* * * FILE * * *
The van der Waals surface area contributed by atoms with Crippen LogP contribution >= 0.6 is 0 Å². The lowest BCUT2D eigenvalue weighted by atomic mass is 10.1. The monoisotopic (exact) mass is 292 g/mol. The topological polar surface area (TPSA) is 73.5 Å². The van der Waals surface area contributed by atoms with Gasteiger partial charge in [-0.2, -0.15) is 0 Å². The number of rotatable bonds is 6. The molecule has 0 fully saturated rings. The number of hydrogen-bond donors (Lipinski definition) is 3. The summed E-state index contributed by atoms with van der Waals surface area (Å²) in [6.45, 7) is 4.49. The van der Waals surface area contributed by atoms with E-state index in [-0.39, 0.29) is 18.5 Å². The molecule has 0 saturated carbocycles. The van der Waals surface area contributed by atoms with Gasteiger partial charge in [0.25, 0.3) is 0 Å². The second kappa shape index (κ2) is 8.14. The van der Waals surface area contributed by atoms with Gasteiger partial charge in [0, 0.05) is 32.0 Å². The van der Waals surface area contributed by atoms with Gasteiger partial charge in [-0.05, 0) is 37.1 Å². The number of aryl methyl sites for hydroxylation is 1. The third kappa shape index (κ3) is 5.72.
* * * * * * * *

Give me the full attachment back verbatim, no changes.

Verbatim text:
The van der Waals surface area contributed by atoms with Crippen LogP contribution >= 0.6 is 0 Å². The lowest BCUT2D eigenvalue weighted by atomic mass is 10.1. The monoisotopic (exact) mass is 292 g/mol. The topological polar surface area (TPSA) is 73.5 Å². The van der Waals surface area contributed by atoms with Gasteiger partial charge in [-0.2, -0.15) is 0 Å². The number of rotatable bonds is 6. The molecule has 0 fully saturated rings. The number of hydrogen-bond donors (Lipinski definition) is 3. The summed E-state index contributed by atoms with van der Waals surface area (Å²) in [6.45, 7) is 4.49. The van der Waals surface area contributed by atoms with E-state index in [-0.39, 0.29) is 18.5 Å². The molecule has 0 saturated carbocycles. The van der Waals surface area contributed by atoms with Gasteiger partial charge in [0.25, 0.3) is 0 Å². The second kappa shape index (κ2) is 8.14. The van der Waals surface area contributed by atoms with Gasteiger partial charge in [0, 0.05) is 32.0 Å². The van der Waals surface area contributed by atoms with Gasteiger partial charge in [-0.05, 0) is 37.1 Å². The number of aryl methyl sites for hydroxylation is 1. The third kappa shape index (κ3) is 5.72.